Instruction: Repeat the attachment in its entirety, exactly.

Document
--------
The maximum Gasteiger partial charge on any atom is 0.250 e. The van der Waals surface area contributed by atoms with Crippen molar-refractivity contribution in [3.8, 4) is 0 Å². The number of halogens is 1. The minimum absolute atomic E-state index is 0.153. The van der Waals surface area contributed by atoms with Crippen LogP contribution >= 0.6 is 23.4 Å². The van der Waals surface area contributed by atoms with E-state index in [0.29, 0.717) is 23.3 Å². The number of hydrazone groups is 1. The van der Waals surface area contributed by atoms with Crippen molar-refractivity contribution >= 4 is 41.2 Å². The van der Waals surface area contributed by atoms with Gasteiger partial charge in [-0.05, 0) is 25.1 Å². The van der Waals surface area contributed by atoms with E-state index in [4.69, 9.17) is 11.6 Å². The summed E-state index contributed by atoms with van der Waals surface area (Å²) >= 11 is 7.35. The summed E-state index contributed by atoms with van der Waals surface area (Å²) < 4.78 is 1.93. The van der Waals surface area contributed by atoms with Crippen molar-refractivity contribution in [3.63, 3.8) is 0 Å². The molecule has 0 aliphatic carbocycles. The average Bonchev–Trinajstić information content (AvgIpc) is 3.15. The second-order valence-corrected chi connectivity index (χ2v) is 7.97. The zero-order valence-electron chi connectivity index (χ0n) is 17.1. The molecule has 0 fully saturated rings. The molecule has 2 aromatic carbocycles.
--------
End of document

The maximum Gasteiger partial charge on any atom is 0.250 e. The van der Waals surface area contributed by atoms with Crippen molar-refractivity contribution in [3.8, 4) is 0 Å². The number of halogens is 1. The minimum absolute atomic E-state index is 0.153. The van der Waals surface area contributed by atoms with Crippen LogP contribution >= 0.6 is 23.4 Å². The van der Waals surface area contributed by atoms with E-state index in [0.29, 0.717) is 23.3 Å². The number of hydrazone groups is 1. The van der Waals surface area contributed by atoms with Crippen molar-refractivity contribution >= 4 is 41.2 Å². The van der Waals surface area contributed by atoms with Gasteiger partial charge in [-0.05, 0) is 25.1 Å². The van der Waals surface area contributed by atoms with E-state index in [4.69, 9.17) is 11.6 Å². The summed E-state index contributed by atoms with van der Waals surface area (Å²) >= 11 is 7.35. The summed E-state index contributed by atoms with van der Waals surface area (Å²) < 4.78 is 1.93. The van der Waals surface area contributed by atoms with Crippen molar-refractivity contribution in [3.63, 3.8) is 0 Å². The molecule has 0 aliphatic carbocycles. The average Bonchev–Trinajstić information content (AvgIpc) is 3.15. The second-order valence-corrected chi connectivity index (χ2v) is 7.97. The zero-order valence-electron chi connectivity index (χ0n) is 17.1. The molecule has 0 fully saturated rings. The molecule has 2 aromatic carbocycles.